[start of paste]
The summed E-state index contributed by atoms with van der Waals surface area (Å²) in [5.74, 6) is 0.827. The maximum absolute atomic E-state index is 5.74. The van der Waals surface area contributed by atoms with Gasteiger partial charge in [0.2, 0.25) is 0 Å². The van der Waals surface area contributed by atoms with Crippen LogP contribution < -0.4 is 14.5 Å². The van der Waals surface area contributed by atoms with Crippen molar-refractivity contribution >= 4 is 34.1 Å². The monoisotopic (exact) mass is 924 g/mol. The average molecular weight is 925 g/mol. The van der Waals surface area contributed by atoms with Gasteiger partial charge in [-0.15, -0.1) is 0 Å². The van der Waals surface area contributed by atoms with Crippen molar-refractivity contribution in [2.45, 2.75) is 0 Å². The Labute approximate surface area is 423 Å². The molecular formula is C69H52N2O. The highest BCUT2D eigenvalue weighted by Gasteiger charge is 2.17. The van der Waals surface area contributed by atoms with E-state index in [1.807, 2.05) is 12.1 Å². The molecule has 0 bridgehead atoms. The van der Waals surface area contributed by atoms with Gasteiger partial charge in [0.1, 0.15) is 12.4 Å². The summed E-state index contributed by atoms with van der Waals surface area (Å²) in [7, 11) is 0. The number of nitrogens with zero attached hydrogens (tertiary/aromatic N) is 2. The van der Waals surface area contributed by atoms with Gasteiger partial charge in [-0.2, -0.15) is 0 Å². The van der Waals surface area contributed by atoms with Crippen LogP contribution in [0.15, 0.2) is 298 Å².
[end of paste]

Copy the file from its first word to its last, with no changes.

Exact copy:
The summed E-state index contributed by atoms with van der Waals surface area (Å²) in [5.74, 6) is 0.827. The maximum absolute atomic E-state index is 5.74. The van der Waals surface area contributed by atoms with Gasteiger partial charge in [0.2, 0.25) is 0 Å². The van der Waals surface area contributed by atoms with Crippen LogP contribution < -0.4 is 14.5 Å². The van der Waals surface area contributed by atoms with Crippen molar-refractivity contribution >= 4 is 34.1 Å². The monoisotopic (exact) mass is 924 g/mol. The average molecular weight is 925 g/mol. The van der Waals surface area contributed by atoms with Gasteiger partial charge in [-0.15, -0.1) is 0 Å². The van der Waals surface area contributed by atoms with Crippen molar-refractivity contribution in [2.45, 2.75) is 0 Å². The Labute approximate surface area is 423 Å². The molecular formula is C69H52N2O. The highest BCUT2D eigenvalue weighted by Gasteiger charge is 2.17. The van der Waals surface area contributed by atoms with E-state index in [1.807, 2.05) is 12.1 Å². The molecule has 0 bridgehead atoms. The van der Waals surface area contributed by atoms with Gasteiger partial charge in [0.1, 0.15) is 12.4 Å². The summed E-state index contributed by atoms with van der Waals surface area (Å²) in [7, 11) is 0. The number of nitrogens with zero attached hydrogens (tertiary/aromatic N) is 2. The van der Waals surface area contributed by atoms with Gasteiger partial charge in [-0.2, -0.15) is 0 Å². The van der Waals surface area contributed by atoms with Crippen LogP contribution in [0.15, 0.2) is 298 Å².